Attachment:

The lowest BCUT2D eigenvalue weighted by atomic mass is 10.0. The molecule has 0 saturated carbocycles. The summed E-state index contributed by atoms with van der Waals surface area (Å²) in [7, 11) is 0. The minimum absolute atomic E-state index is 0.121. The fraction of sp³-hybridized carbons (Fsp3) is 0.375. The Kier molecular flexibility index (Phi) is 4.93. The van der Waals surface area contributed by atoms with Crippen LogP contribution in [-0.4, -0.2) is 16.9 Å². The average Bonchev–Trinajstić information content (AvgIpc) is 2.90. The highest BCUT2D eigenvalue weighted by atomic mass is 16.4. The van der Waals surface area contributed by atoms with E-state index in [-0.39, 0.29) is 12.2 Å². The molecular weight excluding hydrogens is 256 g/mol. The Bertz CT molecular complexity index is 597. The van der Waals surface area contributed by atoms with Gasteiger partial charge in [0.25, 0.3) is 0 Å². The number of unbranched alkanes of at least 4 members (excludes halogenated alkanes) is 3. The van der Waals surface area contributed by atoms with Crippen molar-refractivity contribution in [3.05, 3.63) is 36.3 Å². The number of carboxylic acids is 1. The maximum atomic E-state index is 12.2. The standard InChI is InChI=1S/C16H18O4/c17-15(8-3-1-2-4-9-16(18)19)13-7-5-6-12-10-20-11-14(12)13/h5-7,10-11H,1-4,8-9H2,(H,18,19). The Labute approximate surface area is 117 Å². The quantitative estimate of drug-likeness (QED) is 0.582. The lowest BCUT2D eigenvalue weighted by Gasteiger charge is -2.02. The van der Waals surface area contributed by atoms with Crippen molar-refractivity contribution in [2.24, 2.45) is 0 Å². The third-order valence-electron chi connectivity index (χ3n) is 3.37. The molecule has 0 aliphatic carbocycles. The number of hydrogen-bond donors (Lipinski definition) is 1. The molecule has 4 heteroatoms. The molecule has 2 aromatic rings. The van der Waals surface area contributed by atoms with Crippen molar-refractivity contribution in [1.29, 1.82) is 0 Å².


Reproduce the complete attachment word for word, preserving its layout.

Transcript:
The lowest BCUT2D eigenvalue weighted by atomic mass is 10.0. The molecule has 0 saturated carbocycles. The summed E-state index contributed by atoms with van der Waals surface area (Å²) in [7, 11) is 0. The minimum absolute atomic E-state index is 0.121. The fraction of sp³-hybridized carbons (Fsp3) is 0.375. The Kier molecular flexibility index (Phi) is 4.93. The van der Waals surface area contributed by atoms with Crippen LogP contribution in [-0.4, -0.2) is 16.9 Å². The average Bonchev–Trinajstić information content (AvgIpc) is 2.90. The highest BCUT2D eigenvalue weighted by atomic mass is 16.4. The van der Waals surface area contributed by atoms with E-state index in [-0.39, 0.29) is 12.2 Å². The molecular weight excluding hydrogens is 256 g/mol. The Bertz CT molecular complexity index is 597. The van der Waals surface area contributed by atoms with Gasteiger partial charge in [0.25, 0.3) is 0 Å². The number of unbranched alkanes of at least 4 members (excludes halogenated alkanes) is 3. The van der Waals surface area contributed by atoms with Crippen molar-refractivity contribution in [3.05, 3.63) is 36.3 Å². The number of carboxylic acids is 1. The maximum atomic E-state index is 12.2. The standard InChI is InChI=1S/C16H18O4/c17-15(8-3-1-2-4-9-16(18)19)13-7-5-6-12-10-20-11-14(12)13/h5-7,10-11H,1-4,8-9H2,(H,18,19). The Labute approximate surface area is 117 Å². The quantitative estimate of drug-likeness (QED) is 0.582. The lowest BCUT2D eigenvalue weighted by Gasteiger charge is -2.02. The van der Waals surface area contributed by atoms with Crippen molar-refractivity contribution in [2.24, 2.45) is 0 Å². The third-order valence-electron chi connectivity index (χ3n) is 3.37. The molecule has 0 aliphatic carbocycles. The number of hydrogen-bond donors (Lipinski definition) is 1. The molecule has 4 heteroatoms. The molecule has 2 aromatic rings. The van der Waals surface area contributed by atoms with Crippen molar-refractivity contribution in [1.29, 1.82) is 0 Å².